Archive for July, 2016

Again….

Friday, July 15th, 2016

Our prayers go out to those families suffering following the Bastille Day attack in Nice France.

Overwhelming heartache yet again.

Evil does exist.  There is a darkness in the world.  There are dark places of our nature that strive towards cruelty.

And there is the opposite as well.  There is love and compassion.  There is a light in the world.  There are the better angels of our nature that strive towards kindness.  It is the message Christ lived.

Days like today are for simple messages….

One evening an old Cherokee told his grandson about a great battle that goes on inside people.

He said, “My son, the battle ins between wolves inside us all.  One is evil – it is anger, envy, jealousy, sorrow, regret, greed, arrogance, self-pity, guilt, resentment, violence and lies.

The other is good – it is joy, peace, love, hope, serenity, humility, kindness, benevolence, empathy, generosity, truth, compassion, and faith.

The grandson thought about it for a minute then asked his grandfather: “Which wolf wins?”

The old Cherokee simply replied, “The one you feed.”



The Painful Need to Respond to Violence

Friday, July 8th, 2016

We face an increasingly urgent and painful need to respond to violence.

Over the past few weeks…

  1. The largest mass shooting in American history in Orlando
  2. One of the largest single terrorist events in Iraq with over 200 killed in one bombing
  3. Serious concerns around the use of lethal force by police connected to race, the latest in Minnesota.
  4. 5 police killed in Dallas in an ambush style attack last night.
Our hearts break for all the above.
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These events … tragic. Conversations around them … polarizing.  And the issue of violence needs faced in meaningful ways beyond just a simple wish that the problems go away.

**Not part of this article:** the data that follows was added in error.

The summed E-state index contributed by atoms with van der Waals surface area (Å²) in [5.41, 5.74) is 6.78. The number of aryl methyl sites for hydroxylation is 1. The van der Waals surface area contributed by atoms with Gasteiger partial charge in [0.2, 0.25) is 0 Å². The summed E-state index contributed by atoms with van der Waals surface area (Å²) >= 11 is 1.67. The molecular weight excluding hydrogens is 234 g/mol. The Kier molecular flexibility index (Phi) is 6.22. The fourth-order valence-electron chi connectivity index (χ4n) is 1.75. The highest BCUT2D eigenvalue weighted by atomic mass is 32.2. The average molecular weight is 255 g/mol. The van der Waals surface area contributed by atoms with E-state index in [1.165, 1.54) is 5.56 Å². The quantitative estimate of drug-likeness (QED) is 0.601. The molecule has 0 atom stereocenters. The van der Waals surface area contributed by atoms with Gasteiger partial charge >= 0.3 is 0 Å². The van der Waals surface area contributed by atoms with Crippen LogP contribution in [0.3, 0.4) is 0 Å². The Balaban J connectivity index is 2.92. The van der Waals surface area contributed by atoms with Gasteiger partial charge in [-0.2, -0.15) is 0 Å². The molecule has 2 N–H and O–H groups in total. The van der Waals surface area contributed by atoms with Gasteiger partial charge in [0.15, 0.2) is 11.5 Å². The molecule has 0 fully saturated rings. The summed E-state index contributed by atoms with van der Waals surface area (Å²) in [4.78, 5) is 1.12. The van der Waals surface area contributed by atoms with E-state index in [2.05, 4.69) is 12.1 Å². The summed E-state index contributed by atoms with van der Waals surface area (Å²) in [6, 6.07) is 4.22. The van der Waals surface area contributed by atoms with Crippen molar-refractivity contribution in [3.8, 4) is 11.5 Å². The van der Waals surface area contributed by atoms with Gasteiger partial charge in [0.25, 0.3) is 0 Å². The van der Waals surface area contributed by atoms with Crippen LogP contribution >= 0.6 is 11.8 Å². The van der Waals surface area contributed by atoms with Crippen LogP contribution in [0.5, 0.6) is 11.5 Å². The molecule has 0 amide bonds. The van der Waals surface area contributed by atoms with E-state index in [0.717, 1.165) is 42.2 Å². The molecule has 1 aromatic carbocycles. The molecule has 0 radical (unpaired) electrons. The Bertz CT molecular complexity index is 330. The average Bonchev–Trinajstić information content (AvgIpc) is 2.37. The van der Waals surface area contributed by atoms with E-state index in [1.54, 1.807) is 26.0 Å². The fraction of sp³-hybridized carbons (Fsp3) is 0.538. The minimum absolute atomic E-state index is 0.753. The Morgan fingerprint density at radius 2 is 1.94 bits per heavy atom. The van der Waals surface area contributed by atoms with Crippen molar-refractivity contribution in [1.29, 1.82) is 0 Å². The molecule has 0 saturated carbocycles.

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The Christian response is both as promising as it is uncomfortable, as outrageous as it is hopeful.
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Such a response clearly calls on us to “love our enemies.”  Such a response clearly calls on us to do the work of repentance, not casting the problem ‘over there’ but doing the work we can do to bring healing, work that starts with ourselves and the communities we find ourselves in.  Such a response calls us simply to love even in the face of darkness.
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That is not a love bereft of accountability.  It is judicious and wise. It is a posture towards the world and its brokenness, a brokenness we witness in ourselves and others.  As such it is far from pain free.  Far from easy or safe.
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It becomes then a vocational love, vocational as in a calling.  A calling that we not only should but must care about others in tangible ways because a world where expanding cycles of violence proceed unchecked is too awful to contemplate.
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